It is safe for most women to continue to wear their older children throughout another pregnancy. I actually carried my second child more than my first, all the way through my 3rd pregnancy. 3 days after my due date I had him in a Ring Sling at the bakery, and it was definitely much more comfortable than holding him in my arms.
There are lots of factors to take into account when wearing during pregnancy. Because your body is changing every day, and your centre of gravity keeps changing it is important to be aware of this when carrying a baby. You may need to wear your child higher or lower than you are used to. It is also advisable to be extra careful when leaning down, as your body is under a little more strain than usual. remember to bend at the knees! (I speak from experience here)
This is also a good time to look at back carries; not only are you likely to find that there is less room for baby on your front, but back carrying can also help to counterbalance your growing bump. Some people find that wearing a buckle carrier done up low under the bump works for them, but we have found that more people are comfortable with a Wrap or Mei Tai which can be tied above the bump. I actually learnt to back wrap while pregnant – and this skill definitely helped me stay sane when my son needed to be held.
If you have never used a woven wrap before it is a good idea to start with an SHBC (secure high back carry). This is a good place to start because the baby is secure right at the beginning, so you can concentrate on spreading the passes without worrying about the possibility of a baby falling down. its also advisable to practice first over a bed or soft surface. For an SHBC carry most people need a 4.2m wrap or longer, though if you are size 8-10 then you will probably be OK with 3.6m.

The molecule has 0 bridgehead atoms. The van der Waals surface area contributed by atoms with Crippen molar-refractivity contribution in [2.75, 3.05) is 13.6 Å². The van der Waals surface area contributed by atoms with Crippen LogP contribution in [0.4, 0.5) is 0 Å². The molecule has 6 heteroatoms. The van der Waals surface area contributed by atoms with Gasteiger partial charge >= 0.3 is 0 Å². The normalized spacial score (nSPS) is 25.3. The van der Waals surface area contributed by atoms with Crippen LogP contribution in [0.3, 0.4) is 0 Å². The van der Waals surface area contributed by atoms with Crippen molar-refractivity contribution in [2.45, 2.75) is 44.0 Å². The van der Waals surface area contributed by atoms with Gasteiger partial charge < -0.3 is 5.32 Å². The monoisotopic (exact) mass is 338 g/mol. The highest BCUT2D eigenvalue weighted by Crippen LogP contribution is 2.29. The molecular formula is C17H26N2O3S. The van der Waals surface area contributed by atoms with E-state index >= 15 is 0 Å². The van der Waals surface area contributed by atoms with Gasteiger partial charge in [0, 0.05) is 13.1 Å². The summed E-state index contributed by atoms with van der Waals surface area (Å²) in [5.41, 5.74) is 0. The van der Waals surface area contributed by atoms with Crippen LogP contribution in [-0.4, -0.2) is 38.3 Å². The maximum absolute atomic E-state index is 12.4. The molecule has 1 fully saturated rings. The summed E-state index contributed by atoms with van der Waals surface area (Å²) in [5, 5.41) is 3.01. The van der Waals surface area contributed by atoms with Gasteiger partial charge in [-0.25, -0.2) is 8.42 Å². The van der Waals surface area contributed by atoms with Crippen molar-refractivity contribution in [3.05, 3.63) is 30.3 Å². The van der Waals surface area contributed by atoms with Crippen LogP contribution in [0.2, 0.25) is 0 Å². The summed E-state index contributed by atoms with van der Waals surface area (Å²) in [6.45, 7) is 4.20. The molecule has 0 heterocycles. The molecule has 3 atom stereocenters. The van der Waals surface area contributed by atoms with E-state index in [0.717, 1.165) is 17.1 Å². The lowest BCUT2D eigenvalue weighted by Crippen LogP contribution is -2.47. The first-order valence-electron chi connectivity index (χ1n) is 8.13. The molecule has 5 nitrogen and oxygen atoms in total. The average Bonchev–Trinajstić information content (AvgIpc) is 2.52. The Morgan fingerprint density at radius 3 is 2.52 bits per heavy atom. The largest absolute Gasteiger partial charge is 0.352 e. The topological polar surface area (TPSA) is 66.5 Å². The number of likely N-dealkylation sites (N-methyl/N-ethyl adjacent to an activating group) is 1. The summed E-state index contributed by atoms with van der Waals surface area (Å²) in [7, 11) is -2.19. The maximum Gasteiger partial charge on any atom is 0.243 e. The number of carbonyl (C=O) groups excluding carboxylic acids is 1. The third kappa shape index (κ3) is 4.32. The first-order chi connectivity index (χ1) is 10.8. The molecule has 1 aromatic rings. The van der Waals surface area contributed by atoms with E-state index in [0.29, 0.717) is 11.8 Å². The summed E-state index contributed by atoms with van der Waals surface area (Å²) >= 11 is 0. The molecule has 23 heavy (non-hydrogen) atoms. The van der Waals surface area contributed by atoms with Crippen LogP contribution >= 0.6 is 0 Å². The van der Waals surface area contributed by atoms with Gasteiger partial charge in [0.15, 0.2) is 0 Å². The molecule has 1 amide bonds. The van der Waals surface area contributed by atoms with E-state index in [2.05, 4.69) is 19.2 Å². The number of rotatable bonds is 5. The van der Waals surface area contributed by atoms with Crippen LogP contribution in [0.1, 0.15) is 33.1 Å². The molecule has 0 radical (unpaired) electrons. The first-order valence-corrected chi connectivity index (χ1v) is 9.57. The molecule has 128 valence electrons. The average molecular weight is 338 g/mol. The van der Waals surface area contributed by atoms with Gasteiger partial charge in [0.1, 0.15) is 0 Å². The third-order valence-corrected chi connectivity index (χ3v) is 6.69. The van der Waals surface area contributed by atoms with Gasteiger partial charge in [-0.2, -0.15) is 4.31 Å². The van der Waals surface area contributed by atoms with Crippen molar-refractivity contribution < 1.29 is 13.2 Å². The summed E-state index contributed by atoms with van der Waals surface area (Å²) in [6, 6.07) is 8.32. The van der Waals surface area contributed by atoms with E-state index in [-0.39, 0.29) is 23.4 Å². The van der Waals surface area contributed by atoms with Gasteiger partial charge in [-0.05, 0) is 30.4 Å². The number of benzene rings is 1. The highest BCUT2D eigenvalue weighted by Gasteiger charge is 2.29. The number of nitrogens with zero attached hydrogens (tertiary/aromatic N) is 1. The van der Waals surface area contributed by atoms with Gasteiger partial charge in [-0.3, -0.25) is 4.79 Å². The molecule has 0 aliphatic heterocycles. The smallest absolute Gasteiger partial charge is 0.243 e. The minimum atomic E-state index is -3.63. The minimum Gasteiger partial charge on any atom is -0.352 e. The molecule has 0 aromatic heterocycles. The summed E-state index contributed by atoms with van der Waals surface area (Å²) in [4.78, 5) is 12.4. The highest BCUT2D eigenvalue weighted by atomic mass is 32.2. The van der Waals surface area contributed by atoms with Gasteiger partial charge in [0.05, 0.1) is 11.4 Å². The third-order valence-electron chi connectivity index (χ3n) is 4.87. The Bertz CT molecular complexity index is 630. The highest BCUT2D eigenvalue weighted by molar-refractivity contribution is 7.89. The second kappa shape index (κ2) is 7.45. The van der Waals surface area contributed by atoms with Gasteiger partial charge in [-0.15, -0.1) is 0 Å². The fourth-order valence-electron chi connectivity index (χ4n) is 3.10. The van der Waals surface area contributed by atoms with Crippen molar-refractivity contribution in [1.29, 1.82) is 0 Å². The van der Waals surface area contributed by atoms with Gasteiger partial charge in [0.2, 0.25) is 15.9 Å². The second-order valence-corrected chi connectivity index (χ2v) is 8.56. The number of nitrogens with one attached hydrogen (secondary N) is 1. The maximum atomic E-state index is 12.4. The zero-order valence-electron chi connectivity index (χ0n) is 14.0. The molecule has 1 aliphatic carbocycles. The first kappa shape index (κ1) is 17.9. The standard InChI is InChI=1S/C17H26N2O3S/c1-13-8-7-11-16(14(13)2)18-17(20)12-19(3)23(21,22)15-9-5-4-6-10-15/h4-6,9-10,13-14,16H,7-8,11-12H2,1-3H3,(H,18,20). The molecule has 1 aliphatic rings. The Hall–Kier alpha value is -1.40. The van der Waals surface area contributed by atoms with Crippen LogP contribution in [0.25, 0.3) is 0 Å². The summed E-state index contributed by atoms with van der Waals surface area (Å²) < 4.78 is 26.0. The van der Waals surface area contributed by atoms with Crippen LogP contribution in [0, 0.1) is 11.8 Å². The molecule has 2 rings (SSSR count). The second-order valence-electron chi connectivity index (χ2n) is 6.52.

Another great option for Babywearing while pregnant is a Mei Tai (MT). This is much more similar to a more structured carrier like a manduca, and therefore for many people much less scary. But because it is unstructured it is possible to wear in many more positions. The waist of most MTs is unpadded, and the weight of the baby is spread across the hole of the straps, so not all on the hips as with a structured carrier. for most pregnant women that is a good thing, as many women experience hip problems while pregnant. by tying ABOVE the bump many people find it possible to continue babywearing for most if not all of their pregnancy.
Its also worth considering a Ring Sling at this time. Because the weight is spread across one shoulder and along your back, it is easy to use with a tummy bump. Ring slings can be worn on the hip, front or even on the back (reccomended only for experienced babywearers). In a hip carry it is possible to position the childs legs so that they straddle the bump, which many people find comfortable. and if your baby insists on being on your front, it may be possible above the bump, depending on your body shape and the size of your child.